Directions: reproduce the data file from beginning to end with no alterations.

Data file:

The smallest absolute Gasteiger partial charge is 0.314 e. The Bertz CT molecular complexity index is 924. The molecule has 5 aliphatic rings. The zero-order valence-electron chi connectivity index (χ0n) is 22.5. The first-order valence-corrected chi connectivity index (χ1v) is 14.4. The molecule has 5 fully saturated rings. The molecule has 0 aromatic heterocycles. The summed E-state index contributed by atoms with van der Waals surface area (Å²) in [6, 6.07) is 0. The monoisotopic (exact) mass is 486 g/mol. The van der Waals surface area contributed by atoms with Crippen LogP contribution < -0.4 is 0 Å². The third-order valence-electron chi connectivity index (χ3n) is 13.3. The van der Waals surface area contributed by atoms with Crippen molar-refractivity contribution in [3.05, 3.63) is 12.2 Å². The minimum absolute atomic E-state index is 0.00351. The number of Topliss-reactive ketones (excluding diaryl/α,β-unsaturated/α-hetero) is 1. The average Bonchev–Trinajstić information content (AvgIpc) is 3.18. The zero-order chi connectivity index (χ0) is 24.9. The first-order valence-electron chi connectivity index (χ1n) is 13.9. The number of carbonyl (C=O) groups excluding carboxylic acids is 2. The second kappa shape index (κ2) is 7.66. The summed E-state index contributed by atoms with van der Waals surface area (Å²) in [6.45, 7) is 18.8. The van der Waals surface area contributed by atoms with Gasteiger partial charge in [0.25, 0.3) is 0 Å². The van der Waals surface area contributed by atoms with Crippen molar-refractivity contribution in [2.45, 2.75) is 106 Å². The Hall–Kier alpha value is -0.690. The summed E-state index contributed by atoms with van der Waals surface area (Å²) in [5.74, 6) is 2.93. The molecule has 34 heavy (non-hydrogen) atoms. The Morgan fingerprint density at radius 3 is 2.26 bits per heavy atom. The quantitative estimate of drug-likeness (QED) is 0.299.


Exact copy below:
The smallest absolute Gasteiger partial charge is 0.314 e. The Bertz CT molecular complexity index is 924. The molecule has 5 aliphatic rings. The zero-order valence-electron chi connectivity index (χ0n) is 22.5. The first-order valence-corrected chi connectivity index (χ1v) is 14.4. The molecule has 5 fully saturated rings. The molecule has 0 aromatic heterocycles. The summed E-state index contributed by atoms with van der Waals surface area (Å²) in [6, 6.07) is 0. The monoisotopic (exact) mass is 486 g/mol. The van der Waals surface area contributed by atoms with Crippen LogP contribution < -0.4 is 0 Å². The third-order valence-electron chi connectivity index (χ3n) is 13.3. The van der Waals surface area contributed by atoms with Crippen molar-refractivity contribution in [3.05, 3.63) is 12.2 Å². The minimum absolute atomic E-state index is 0.00351. The number of Topliss-reactive ketones (excluding diaryl/α,β-unsaturated/α-hetero) is 1. The average Bonchev–Trinajstić information content (AvgIpc) is 3.18. The zero-order chi connectivity index (χ0) is 24.9. The first-order valence-electron chi connectivity index (χ1n) is 13.9. The number of carbonyl (C=O) groups excluding carboxylic acids is 2. The second kappa shape index (κ2) is 7.66. The summed E-state index contributed by atoms with van der Waals surface area (Å²) in [6.45, 7) is 18.8. The van der Waals surface area contributed by atoms with Gasteiger partial charge in [0.25, 0.3) is 0 Å². The van der Waals surface area contributed by atoms with Crippen molar-refractivity contribution in [2.45, 2.75) is 106 Å². The Hall–Kier alpha value is -0.690. The summed E-state index contributed by atoms with van der Waals surface area (Å²) in [5.74, 6) is 2.93. The molecule has 34 heavy (non-hydrogen) atoms. The Morgan fingerprint density at radius 3 is 2.26 bits per heavy atom. The quantitative estimate of drug-likeness (QED) is 0.299.